If you have just learned that you are pregnant, or suspect that you might be, you could be wondering about your options. If this was unexpected, this is not a time to panic. Many women have been in your shoes before and there are resources to help you decide what to do next.
First and foremost, you should confirm the pregnancy with a doctor’s visit. Your doctor will advise you on the most important things to do in order to care for your health and the health of your baby in the early days of pregnancy. Getting an ultrasound can help to determine the stage of your baby’s development.
If you have changed your mind after taking the abortion pill there is a chance you can save your pregnancy. An antidote is available to work to stop the effects of the abortion pill. It is not uncommon for a woman to have feelings of regret after taking the abortion pill. At Ramona Women’s Clinic we can help you learn everything you need to know about the Abortion Pill Reversal procedure and where you can get the help you need in your local community.
Here are frequently asked questions from the Abortion Pill Reversal website.
The main reason you should get an ultrasound is simply to see how far along you are in your pregnancy. With this safe and accurate procedure you will also be able to detect the fetal heartbeat, determine the baby’s age and approximate due date. One of the most exciting services we offer at Ramona Women’s Clinic is a FREE ultrasound.
WHY SHOULD I GET AN ULTRASOUND?
Detect the fetal heartbeat
Determine the age of the baby and due date
Pinpoint the location of the pregnancy (normal or ectopic pregnancy)
Are you pregnant? Do you think you may be pregnant? If so, you may find yourself wondering what your options are. At this point, many people begin looking for abortion information and find the waters to be muddied. The decisions you’re facing are stressful enough as it is. Our goal is to equip you with the facts about abortion so you can make an informed decision about your pregnancy.
So how do we start? Well, first things first. You’ll want to confirm whether you’re pregnant or not.
Am I Pregnant? The Urine Test
A urine test will identify the pregnancy hormone, also known as human chorionic gonadotropin (hCG). They are highly accurate in their detection of hCG levels. However, if you took the test close to the time you missed your period, you may get a more accurate reading now that some time has gone by. The hCG concentration increases each day during early pregnancy, so it may be ideal to test yourself about a week after missing your period.
Two Options for Urine Testing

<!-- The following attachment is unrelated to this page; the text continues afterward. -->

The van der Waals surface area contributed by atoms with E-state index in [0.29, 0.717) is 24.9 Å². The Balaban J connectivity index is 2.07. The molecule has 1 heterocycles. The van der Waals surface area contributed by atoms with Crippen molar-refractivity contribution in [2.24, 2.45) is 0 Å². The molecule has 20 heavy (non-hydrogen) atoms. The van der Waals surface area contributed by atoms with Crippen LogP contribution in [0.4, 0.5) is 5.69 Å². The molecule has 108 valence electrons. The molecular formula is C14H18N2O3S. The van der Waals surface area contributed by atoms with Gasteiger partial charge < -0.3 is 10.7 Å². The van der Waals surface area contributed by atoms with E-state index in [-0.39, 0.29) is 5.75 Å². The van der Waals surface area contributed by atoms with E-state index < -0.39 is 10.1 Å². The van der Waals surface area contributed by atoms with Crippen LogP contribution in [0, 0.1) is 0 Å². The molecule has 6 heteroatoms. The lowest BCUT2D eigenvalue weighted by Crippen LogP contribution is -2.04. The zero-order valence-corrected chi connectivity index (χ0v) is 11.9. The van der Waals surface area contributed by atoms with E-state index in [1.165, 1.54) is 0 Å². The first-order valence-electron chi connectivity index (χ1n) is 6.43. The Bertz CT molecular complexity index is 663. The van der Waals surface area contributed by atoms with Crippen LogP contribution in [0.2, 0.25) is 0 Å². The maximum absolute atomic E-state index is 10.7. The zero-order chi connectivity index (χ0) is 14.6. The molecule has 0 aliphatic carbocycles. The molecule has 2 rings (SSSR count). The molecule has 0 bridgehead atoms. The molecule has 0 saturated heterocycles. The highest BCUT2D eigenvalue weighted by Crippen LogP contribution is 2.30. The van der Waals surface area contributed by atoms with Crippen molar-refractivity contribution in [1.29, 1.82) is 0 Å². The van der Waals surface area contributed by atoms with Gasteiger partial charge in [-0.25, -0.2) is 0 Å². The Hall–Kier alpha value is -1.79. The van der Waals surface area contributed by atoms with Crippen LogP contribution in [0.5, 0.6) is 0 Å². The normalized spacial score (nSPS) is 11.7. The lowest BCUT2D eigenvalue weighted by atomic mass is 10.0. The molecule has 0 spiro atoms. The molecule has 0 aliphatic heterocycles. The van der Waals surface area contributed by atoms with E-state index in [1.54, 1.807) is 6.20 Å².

Your first option is the home pregnancy test (HPT). These have been on the market for several decades and tend to be quite accurate. If you go this route, make sure your test is not expired and that you carefully follow the instructions.
However, we highly recommend the second option, which is clinical testing. Going into a clinic for your urine test should take away some of the stress of human error. You’ll have the assurance of knowing that the people there are knowledgeable and have gone through the process many times before. This is also an opportunity to gather additional information in a safe, confidential setting.
So let’s say you go to a clinic and your pregnancy test is positive. First of all, that’s typically all the information you’d receive regarding the status of pregnancy. You’d probably be told that the test is positive, rather than being told that you’re pregnant. We understand that there are many factors involved and that a positive reading can mean different things for different people.
As effective as these tests are, there’s always the chance for error. That’s why you’ll want to confirm your pregnancy with an ultrasound. This is something we can do for you right here at our office. The ultrasound will confirm whether you have a viable pregnancy. It will also give you a more accurate dating of your pregnancy.
Another thing to consider at this point is making an appointment with your physician. Don’t have a physician? No problem. The pregnancy clinic or resource center can help you find one right for you. If you don’t already have someone in mind, your physician can refer you to an OB/GYN. Another thing you can be tested for at that time is sexually transmitted diseases (STDs).
Not Ready? Educate Yourself with Abortion Information